Configuring Interface Bonding on CentOS/RHEL/OEL 6.x

In my previous article I wrote about configuring configuring network interface bonding under Debian Wheezy. Here, I’ll briefly outline the steps required to get the same configuration running under recent RHEL-flavoured distributions – namely CentOS 6.4 in my case.

I will be bonding eth0 and eth1 into a bond named bond0. Ensure that you’re connected to your host via a console. I’ll be using active-backup (i.e. failover) bonding, but there are other options available – see the Debian article for links to reference material for those.

First, create the ifcfg-bond0 configuration file:

Substitute relevant values as appropriate for your setup. Next, edit/create the ifcfg-eth{0,1} files. Note that these are created as slave interfaces (SLAVE=yes) with bond0 as the master interface (MASTER=bond0):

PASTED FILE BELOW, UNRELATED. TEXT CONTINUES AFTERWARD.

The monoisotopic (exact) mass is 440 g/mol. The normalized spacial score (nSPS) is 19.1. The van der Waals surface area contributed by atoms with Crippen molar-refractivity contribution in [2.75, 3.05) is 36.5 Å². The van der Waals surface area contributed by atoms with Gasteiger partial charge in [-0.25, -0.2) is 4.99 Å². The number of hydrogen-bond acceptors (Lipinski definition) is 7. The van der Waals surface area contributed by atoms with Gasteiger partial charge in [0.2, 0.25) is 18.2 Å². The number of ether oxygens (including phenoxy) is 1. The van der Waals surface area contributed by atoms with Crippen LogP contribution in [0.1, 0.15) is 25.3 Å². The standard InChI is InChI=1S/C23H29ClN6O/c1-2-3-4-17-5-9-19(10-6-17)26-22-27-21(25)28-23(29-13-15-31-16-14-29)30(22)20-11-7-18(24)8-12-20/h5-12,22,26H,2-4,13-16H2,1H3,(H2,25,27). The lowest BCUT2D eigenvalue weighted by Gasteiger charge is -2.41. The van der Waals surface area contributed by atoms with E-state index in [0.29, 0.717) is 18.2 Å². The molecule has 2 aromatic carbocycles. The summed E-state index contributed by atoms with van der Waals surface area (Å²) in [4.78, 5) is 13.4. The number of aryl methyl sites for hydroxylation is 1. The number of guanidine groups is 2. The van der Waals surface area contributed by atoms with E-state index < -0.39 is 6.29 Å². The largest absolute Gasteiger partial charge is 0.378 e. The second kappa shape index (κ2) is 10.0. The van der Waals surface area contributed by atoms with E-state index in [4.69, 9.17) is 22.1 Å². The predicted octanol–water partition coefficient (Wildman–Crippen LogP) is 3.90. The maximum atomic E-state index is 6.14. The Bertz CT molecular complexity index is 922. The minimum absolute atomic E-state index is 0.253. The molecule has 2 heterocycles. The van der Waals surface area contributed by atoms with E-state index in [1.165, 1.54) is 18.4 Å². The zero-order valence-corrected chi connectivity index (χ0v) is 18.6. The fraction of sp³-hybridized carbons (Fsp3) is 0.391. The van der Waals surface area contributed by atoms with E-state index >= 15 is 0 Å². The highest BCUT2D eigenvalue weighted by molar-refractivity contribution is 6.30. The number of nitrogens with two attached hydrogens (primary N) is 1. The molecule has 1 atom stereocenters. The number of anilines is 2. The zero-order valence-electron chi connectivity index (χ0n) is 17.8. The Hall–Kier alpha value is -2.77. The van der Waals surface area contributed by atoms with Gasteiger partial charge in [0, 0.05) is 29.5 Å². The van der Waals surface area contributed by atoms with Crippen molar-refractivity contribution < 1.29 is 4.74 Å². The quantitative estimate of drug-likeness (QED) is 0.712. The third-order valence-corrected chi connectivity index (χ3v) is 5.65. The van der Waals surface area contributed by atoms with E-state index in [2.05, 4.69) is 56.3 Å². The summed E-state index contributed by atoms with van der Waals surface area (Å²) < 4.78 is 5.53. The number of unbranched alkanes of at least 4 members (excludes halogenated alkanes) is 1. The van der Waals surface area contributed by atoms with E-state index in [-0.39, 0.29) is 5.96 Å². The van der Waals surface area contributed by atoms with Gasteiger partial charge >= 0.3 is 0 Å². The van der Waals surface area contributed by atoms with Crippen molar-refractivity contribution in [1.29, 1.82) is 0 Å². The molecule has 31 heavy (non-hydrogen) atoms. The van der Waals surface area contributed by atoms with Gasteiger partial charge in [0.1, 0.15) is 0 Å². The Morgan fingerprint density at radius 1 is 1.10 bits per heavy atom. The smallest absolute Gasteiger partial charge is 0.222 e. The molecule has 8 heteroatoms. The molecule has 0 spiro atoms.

Note – that if NM_CONTROLLED is set, you should strictly define your HWADDR entries too at this step, for each interface. Configure the bonding module. miimon is the MII link monitoring frequency in milliseconds, {down,up}delay are the times, in milliseconds, to wait before disabling or enabling an interface in the bond (to safeguard against flapping), and should be a multiple of the miimon value. Note that /etc/modprobe.conf is deprecated in CentOS 6.x so an appropriate file should be created under /etc/modprobe.d – in our case, bonding.conf:

To test, manually load the module (and appropriate options – I see many tutorials with a simple modprobe bonding here – you’ll end up with the default bonding mode which is round-robin – not what we want):

And restart networking:

Verify that all is well with ifconfig -a, or more suitably a cat on /proc/net/bonding/bond0:

Reboot the host at the earliest opportunity to verify that all is well after a reboot.